It was no more than a mile away from us, I figure. I could see the sunlight reflecting off of each individual facet and split into a hundred thousand magnificent rainbows. The scintillation traveled from one side of the wall to the other in such a fashion that indicated to me that the surface was not flat, but rather curved, and not only curved, but curved in a fashion that was gracefully familiar. It took us the better part of a minute to pass from one end to the other and in that minute I was able to commit every detail to memory. Once we had passed my fellow passengers at last began the expected yammering and a few even began to try to make cel phone calls despite the pilot's very stern warning that such behavior was quite unacceptable while in flight.

It is interesting, and clearly demonstrates the difference between a trained observer and a lay person who is more accustomed to second-guessing baseball umpires than in cataloging the world around him, that I noted far more detail than my fellow passengers. They continued to refer to the phenomenon as "the Wall," even though it was painfully obvious that it was far from wall-like in that it was not flat, but rather curved as I have previously stated, and they seemed fixated only on the portion that they could see most clearly from the windows of the aircraft without acknowledging that there was more than just the single "Wall" that they described. I recognized it in short order, perhaps six to nine seconds after the initial realization that something was far out of the ordinary. I should not fault those who lack advanced training in anatomy for failing to notice what to me was explosively obvious, but still, the failure in others to perform even the most basic of observations gives me gas. I alone noticed that what others referred to as a "Wall" bore the precise contours, beautifully so I might add, of quadriceps, and that my examination upward as we passed led me to the unmistakable conclusion that I was observing the curve of a massive gluteus maximus in the proximity of the aircraft, while the haze partially obscured a distant twin, and a vast bulk that lay between which I can only presume to be a caudal appendage that stretched toward the horizon and was lost in the haze. I venture that had I been able to pierce the black pall below I might well have seen the swell of calf muscles.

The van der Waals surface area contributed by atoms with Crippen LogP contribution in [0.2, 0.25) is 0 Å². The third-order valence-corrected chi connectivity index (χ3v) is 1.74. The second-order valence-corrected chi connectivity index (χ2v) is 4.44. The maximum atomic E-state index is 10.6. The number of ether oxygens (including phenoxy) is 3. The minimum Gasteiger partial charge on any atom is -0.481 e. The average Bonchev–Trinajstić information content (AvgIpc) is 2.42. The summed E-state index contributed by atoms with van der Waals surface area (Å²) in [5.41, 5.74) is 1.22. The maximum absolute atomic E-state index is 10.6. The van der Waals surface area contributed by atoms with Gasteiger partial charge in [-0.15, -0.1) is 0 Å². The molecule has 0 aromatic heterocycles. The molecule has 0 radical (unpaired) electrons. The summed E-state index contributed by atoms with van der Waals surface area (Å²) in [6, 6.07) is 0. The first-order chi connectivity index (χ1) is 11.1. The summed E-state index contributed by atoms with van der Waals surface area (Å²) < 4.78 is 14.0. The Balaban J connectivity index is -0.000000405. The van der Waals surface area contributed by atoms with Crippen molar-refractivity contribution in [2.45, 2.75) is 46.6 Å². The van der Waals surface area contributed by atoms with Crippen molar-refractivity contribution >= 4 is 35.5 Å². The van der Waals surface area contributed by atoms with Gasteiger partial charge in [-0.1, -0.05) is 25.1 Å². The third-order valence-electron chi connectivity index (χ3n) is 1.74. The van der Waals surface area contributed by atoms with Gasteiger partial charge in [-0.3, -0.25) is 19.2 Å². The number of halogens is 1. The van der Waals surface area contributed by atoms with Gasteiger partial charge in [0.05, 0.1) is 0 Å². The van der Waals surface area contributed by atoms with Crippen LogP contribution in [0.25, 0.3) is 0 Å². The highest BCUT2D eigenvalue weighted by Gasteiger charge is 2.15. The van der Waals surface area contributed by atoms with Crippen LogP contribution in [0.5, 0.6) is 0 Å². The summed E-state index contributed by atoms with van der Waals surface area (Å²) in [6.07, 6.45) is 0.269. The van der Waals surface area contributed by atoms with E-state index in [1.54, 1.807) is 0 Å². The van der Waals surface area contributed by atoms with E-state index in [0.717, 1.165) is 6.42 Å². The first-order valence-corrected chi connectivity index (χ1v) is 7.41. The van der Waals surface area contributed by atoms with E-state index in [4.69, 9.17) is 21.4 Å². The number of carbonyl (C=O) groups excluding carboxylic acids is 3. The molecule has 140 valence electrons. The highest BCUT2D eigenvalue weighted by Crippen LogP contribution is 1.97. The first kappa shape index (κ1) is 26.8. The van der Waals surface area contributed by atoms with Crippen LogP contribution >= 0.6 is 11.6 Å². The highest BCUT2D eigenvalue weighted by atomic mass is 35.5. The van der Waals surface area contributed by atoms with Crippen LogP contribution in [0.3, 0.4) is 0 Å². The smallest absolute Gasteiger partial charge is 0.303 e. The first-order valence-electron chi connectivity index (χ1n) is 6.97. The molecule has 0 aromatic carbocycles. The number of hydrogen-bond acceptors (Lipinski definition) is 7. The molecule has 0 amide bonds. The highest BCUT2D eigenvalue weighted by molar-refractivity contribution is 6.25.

That was...what is it now, six days? Or seven? At this point I should hardly think it matters. Upon our arrival we were set upon first by news crews and then by government employees so stereotypical that I would have thought we had landed on a bad Washington sitcom set. "Can you tell us what you saw?" they said. "Describe this Wall. What were the scales like? Did it move? Can you tell us if it was alive?"

"I can't help you," I told them. "I was asleep the whole time. I saw nothing. What are you talking about?"

That alone is why I am here and my fellow passengers have yet to be freed. It puzzles me why the government feels it necessary to keep them. What could it possibly gain? It is not as though the nationwide media has not been reporting all week long on the horrific loss of life. "Chicago Demolished!" the New York Times screamed, along with the now-famous photo that was wired from the Loop just minutes before all communication with the city ended forever. Like all such images it is grainy and poorly focused, but with an open mind one can see that striking bluish-purple hue filling the sky, and it only takes a little bit of imagination to draw the outline of an immense shape that looks for all the world like a saurian foot.

Isn't that a fascinating explanation for the thousands of dead and missing in the Midwest? Can you come up with another reason why there are so many areas of devastation, and haven't you noticed that the distance between each is within six percent of thirty-seven thousand feet? Meteor showers and industrial accidents happen, I'll grant, but to me it is a bit of a stretch to use those to explain a repeating pattern of destruction that goes on for a thousand miles and just so happens to coincide with the stride-length of something fourteen miles tall.

Believe who you will: the government, the media, the clergy, Aunt Nancy down the hill. None of it really matters in the end, which quite frankly is exactly what I believe we are facing. First the Midwest, then the Balkans, and now this morning's reports from Australia. I know it's hard to grasp, but sit with me a moment and try to separate your mind from the terror that grips it. Here, have a sip of my mojito and imagine with me for a moment: an ant. Not one of those big black macho ants, but one of the wee tiny ones that you can barely see. Imagine that little ant and all her little ant-friends walking through a world which they think that they completely understand, until their travels take them onto a busy sidewalk in downtown New York City. They cannot hope to comprehend what is passing them by: beings so utterly enormous that they defy the ant's very perception of reality, beings who exist in a world so huge that mere dimensions do not begin to describe it.

Now imagine that our Earth is the sidewalk and that we are the ants, sailing through space in blissful ignorance until we happen upon something passing by that our puny minds cannot even begin to appreciate. For us, for the ants, it is the end of the world, even though to those others it is simply a journey from Point A to Point B, and what is in between, what is too small even to see, is beneath their notice.

It's a bit easier to take when considered in those terms, isn't it? Come now, sit with me. You can finish the mojito. I have a whole pitcher here. Let's watch the sky together. I don't know how much longer it will be before the end comes, but I can tell you that it will be the most gorgeous shade of bluish purple that you have ever seen.